Educators educating Educators

Jan 19

March/April 14 Creativity

Before reading below, watch the Paper Airplane movie




You need to think outside the box. Why? Because life doesn’t come in a box with an instructional manual.

Nevertheless, what tends to happen is we end up putting our lives in a box supplied to us by society. It even comes with an instructional “one-size fits all manual.

Of course, it’s never going to get you very far. Living in someone else’s box, following their instructions, at best, you’ll be average.

For example, the Wrights Brothers. The airplane was invented by two bicycle repairmen – the Wrights Brothers. They specialized in divergent thinking. How?

Other inventors at the time, with far more money, were focusing on building a bigger and more powerful engine for their guilders. The consensus was, “ If you get a powerful engine, the thing will fly.”

But the Wright Brothers were divergent thinkers. They built a six-foot wind tunnel in their bicycle shop that allowed them to test different wings and properties. On December 17, 1903, they won the race while competitors were going bankrupt.

The work of Leonardo da Vinci is another insightful example of creativity. Unsigned and undated, inventory number 779 hangs behind thick glass in the Louvre, the Mona Lisa by da Vinci. Completed in the early 16th century, the Mona Lisa posses a mysterious, otherworldly beauty unlike any portrait that came before it.

To produce such a painting, Leonardo, who once wrote that he wished “to work miracles,” developed a new artistic technique he called sfumato, or “smoke.” Over a period of several years he applied translucent glazes in delicate films, some no more than the thickness of a red blood cell-to the painting, most likely with the sensitive tip of his finger. Gradually stacking as many as 30 of these films one on top of another, Leonardo subtly softened lines and color graduations until it seemed as if the entire composition lay behind a veil of smoke.

Children are born creative, and for confirmation, just watch kindergarten children play. For researched-based proof, Breakpoint and Beyond: Mastering the Future Today, written by George Land and Beth Jarman, examines a study that followed the creative capacity of students throughout childhood. When tested as kindergarteners, 98 percent of the study's subjects scored at the genius level in divergent thinking. When they were ten, 32 percent of the same group scored as high, and by age fifteen, only 10 percent made the cut. When 200,000 adults were given the same test, only two percent tested at the genius level.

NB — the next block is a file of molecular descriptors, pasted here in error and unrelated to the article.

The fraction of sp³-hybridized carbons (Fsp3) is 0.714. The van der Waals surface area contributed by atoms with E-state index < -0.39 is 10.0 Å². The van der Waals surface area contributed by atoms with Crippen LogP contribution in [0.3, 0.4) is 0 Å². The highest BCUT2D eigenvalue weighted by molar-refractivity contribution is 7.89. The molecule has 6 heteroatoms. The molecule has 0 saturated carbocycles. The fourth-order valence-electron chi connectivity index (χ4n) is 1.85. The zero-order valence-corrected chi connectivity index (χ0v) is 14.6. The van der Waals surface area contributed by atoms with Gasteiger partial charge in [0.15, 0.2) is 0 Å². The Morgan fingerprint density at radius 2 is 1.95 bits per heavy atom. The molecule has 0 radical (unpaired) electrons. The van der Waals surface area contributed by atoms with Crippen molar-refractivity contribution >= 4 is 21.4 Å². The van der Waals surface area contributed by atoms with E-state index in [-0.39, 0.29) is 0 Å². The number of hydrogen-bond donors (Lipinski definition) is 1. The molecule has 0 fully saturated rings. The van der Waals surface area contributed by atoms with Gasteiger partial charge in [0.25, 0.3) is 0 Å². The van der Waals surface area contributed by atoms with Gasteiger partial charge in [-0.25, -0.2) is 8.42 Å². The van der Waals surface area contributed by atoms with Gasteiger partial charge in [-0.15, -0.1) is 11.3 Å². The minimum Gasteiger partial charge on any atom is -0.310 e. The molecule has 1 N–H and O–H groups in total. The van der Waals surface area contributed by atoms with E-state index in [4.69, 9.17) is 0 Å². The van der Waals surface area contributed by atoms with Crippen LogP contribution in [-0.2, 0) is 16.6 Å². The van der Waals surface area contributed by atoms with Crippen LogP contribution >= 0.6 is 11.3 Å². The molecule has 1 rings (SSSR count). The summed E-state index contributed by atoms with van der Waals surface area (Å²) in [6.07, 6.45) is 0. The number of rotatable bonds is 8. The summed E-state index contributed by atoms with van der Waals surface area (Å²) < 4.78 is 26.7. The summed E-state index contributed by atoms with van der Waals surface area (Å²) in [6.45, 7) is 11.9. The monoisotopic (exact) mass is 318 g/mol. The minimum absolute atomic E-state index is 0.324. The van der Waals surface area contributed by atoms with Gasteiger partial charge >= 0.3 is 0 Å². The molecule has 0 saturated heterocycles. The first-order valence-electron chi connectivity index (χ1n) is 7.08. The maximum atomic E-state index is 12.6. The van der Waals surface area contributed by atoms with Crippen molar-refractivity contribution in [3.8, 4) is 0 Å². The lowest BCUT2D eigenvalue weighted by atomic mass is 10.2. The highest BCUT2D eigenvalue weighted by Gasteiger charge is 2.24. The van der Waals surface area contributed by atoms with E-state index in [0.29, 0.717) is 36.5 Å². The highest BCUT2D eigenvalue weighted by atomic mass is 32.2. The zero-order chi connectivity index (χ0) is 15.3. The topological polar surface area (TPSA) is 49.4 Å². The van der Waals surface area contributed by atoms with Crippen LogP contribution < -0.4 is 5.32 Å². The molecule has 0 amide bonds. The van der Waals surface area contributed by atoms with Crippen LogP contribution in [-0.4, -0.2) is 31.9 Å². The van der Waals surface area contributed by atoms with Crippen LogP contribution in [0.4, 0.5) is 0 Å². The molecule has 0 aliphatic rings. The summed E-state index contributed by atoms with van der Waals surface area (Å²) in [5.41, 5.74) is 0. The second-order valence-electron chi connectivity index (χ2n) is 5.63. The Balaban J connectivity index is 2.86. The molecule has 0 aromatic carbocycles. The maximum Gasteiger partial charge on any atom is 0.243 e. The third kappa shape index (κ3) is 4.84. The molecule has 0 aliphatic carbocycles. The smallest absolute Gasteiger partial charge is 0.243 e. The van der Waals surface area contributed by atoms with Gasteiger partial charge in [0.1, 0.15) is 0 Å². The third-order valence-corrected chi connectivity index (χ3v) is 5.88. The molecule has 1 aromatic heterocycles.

“This shows two things,” says Sir Ken Robinson (world renowned education and creativity expert). “One is we all have above this capacity. And two, it mostly deteriorates.”

“Now, a lot of things have happened to these kids as they grow up. A lot. But one of the most important things that has happened to them, I’m convinced, is they’ve become ‘educated.’ They spent ten years at school being told there’s one answer – it’s at the back.”

And do you know why divergent thinking is so important? Because no two situations are exactly the same. Divergent thinking allows us to see lots of possible answers to a question.

Whatever troubles, challenges, or goals you are facing in life … they are like no one else’s. You never find the exact answer to your problems in a book.

You need to think for yourself.

You need to think way outside the box because life doesn’t come in a box with an instructional manual.

Nevertheless, what tends to happen is we end up putting our life in a box supplied to us by society. It even comes an instruction “one-size fits all” manual.

Of course, it’s never going to get you very far, living in someone else’s box, following their instructions. At best, you’ll be average.

And that is what the Paper Airplane movie is about.

And how does this apply to education?

It relates to one critical difference between IQ and creativity scores. With intelligence, there is a phenomenon called the Flynn effect – with each successive generation for the last 60 years, scores go up about 10 points. Enriched environments are making kids smarter.

What is so sensational about the Flynn effect is the degree of increment. In 60 years - that’s two generations - scores have risen by roughly one standard deviation. This means that an 18 year-old who scored the average for his cohort in 1990 would, if transported 60 years back in time, be among the highest-performing sixth. From being an average student in a class of 30, he would suddenly find himself in the top five.

But with creativity, a reverse trend has been identified: American creativity scores are falling. Concerned? Why is this happening? Next month News Update will continue exploring creativity and our schools.

Finally, this 1-minute You Tube video is a wonderful approach to wrap up our conversation on creativity for this month - Here’s to the Crazy Ones

See you next month.



“If we can control the attention of the child, we solve the problems of education.” Maria Montessori

This month Ed Tip will examine how to improve students' learning by activating their attention.